Major10Stands for Windows version 10 (Windows 10).
Minor0There are two types of Windows releases, major and minor. Major releases are the “big” updates like the Creator update, and minor releases are smaller cumulative updates.
Build19044The number used to check the Windows version. In this case, it is 1909. The code name for this version is 21H2 https://learn.microsoft.com/en-us/windows/release-health/release-information#historyTable_1, which stands for Windows 10 November 2019 Update and is the eighth major update to Windows 10, released on November 12, 2019.
Revision0Denotes a sub-version of the build.
Getting the windows via the System.Environment class
Getting the windows via the System.Environment class

Digging up Specific Property to Get the Windows Version

PowerShell cmdlets provide a handful of information about your system. But if you only plan to get your Windows version, the Get-ItemProperty cmdlet is another option. This cmdlet command lets you access the registry and get various properties from it.

Run the below command to access the registry (Get-ItemProperty) and retrieve the ReleaseID of your current Windows version (HKLM:\SOFTWARE\Microsoft\Windows NT\CurrentVersion). The release ID is a unique identifier for each Windows version.

(Get-ItemProperty "HKLM:\\SOFTWARE\\Microsoft\\Windows NT\\CurrentVersion").ReleaseId

Below, the command retrieves and prints the current Windows version, which is 2009.

Getting the Windows version via the Get-ItemProperty command
Getting the Windows version via the Get-ItemProperty command

Querying for the Current Windows Version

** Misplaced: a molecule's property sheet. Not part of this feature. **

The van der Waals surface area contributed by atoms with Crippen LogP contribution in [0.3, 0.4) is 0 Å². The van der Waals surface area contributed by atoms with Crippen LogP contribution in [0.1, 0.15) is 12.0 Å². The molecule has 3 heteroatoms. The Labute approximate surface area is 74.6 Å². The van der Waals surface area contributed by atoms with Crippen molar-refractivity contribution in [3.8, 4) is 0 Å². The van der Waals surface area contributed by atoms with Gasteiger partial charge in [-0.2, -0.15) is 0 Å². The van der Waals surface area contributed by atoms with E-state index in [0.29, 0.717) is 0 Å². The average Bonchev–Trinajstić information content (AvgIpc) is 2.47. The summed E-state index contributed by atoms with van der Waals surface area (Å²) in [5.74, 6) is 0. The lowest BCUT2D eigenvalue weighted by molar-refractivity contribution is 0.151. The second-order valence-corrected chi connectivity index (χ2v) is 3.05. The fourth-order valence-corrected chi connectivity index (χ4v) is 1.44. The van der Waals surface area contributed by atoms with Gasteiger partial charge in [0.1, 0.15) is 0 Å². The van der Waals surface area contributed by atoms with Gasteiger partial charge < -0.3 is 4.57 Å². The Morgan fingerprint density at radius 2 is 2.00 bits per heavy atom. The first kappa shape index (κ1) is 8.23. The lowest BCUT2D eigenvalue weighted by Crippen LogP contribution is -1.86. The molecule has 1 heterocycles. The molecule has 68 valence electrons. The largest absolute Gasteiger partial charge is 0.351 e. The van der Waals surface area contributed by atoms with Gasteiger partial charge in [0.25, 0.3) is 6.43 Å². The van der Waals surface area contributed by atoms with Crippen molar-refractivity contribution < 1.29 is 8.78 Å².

You have seen how accessing properties lets you get your current Windows version. And while you are into properties, say hello to the Get-CimInstance cmdlet.

The Get-CimInstance cmdlet is another way to get your Windows version by querying Windows Management Instrumentation (WMI) objects. Doing so lets you access various properties from your system hardware.

Run the following command to query (Get-CimInstance) the Win32_OperatingSystem class (a WMI object) to get the current Windows .version. The Win32_OperatingSystem class provides information about the OS.

(Get-CimInstance Win32_OperatingSystem).version

As you can see below, this output is similar to using the System.Environment class. But this time, you only get the actual OS version without the property headers. The revision was also omitted as it is unavailable from the WMI object.

Querying WMI for the current Windows version
Querying WMI for the current Windows version

Conclusion

Throughout this tutorial, you have learned a plethora of ways in PowerShell to get the current Windows version. Checking the Windows version in PowerShell is a valuable skill to have. This skill can be handy whether you are troubleshooting system issues or checking the compatibility of applications with your current OS.

Now, why not create a script for checking your Windows version? Perhaps schedule a task to run the script at certain times?